Letter: Standardized test not what doctor ordered

From: Superintendent John Quick, Bartholomew Consolidated School Corp.


Let’s suppose a medical doctor referred you for 14 hours of testing to be done over the course of a week or so. With the results in hand, you ask the doctor for a diagnosis. What ails me, if anything? What are my opportunities for improvement? What is the individual health plan I should be following to become the healthiest person I can be?

The doctor responds that the tests were not diagnostic but standardized tests used to compare you to others your age. While there is no diagnosis, these tests do tell us that compared to others in your state, at your age, you are a 60. You might have been higher last year, she says, but the tests are 30 percent harder than ones used previously, and the medical community has decided that you have to score a 61 to be considered a healthy person.

So you failed. You passed last year with an 80, and you wanted to keep improving. So you led a healthier lifestyle. You exercised, ate the right foods and feel better for it. The test still says you are a failure. The doctor does not have much in the way of advice for you other than to not take it personally.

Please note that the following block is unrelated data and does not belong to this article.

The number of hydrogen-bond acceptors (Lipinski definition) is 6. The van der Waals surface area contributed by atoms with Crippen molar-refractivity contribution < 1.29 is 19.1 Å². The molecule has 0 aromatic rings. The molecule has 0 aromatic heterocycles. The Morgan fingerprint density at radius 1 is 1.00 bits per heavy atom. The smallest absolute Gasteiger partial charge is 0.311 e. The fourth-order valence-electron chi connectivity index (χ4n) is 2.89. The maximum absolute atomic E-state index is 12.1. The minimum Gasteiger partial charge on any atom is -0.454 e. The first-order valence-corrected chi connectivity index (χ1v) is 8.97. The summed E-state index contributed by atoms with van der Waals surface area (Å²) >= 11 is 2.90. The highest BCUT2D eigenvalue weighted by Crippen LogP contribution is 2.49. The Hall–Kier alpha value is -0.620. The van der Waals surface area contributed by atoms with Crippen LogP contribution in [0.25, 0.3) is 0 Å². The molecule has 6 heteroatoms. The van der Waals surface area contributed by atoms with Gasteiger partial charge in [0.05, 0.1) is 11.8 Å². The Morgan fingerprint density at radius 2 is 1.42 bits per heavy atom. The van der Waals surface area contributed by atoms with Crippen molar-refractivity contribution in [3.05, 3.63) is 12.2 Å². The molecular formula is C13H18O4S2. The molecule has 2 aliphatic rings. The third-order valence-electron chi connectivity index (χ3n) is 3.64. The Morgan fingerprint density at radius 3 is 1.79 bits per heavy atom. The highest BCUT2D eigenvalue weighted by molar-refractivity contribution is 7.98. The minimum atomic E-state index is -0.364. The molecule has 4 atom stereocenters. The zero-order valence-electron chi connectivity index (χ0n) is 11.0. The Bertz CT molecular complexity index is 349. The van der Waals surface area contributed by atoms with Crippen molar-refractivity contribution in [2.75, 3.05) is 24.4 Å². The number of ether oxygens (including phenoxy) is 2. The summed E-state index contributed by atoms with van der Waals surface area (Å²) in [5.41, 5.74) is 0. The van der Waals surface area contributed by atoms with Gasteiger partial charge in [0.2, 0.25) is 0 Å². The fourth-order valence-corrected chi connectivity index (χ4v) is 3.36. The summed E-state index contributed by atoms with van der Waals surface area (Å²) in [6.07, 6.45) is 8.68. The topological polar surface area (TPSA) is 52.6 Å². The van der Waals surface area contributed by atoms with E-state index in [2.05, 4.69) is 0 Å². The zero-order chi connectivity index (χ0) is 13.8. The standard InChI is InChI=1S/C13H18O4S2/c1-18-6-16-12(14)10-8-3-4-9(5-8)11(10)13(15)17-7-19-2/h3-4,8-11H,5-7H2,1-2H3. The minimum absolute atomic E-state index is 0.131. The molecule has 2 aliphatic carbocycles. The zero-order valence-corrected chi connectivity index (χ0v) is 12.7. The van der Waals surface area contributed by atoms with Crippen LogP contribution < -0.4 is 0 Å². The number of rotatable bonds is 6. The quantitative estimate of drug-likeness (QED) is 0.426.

Not many people would accept this type of treatment from their doctor, but this is what Indiana’s teachers and students experience with annual standardized testing. The Indiana Testing for Educational Progress (ISTEP) is not a diagnostic test. It’s a norm-referenced test that, by design, sorts and labels students across a continuum. It’s a strategy that ensures someone will always fail. It provides little diagnostic value toward helping a teacher plan instructional strategies or advising students and families about individual educational plans.  

Just like medical doctors, educators need testing tools that are useful to each student’s school of one. Educators use formative data on a continuous basis in their classrooms every day. They use classwork and observations to help each student grow.

Teachers know their students well, and they know a student’s performance relative to his/her peers. Yet we use standardized summative data, collected once a year, as the accountability measuring stick. If our goal is to seek continual improvement, a prognosis based on a single standardized test result is not what the doctor ordered.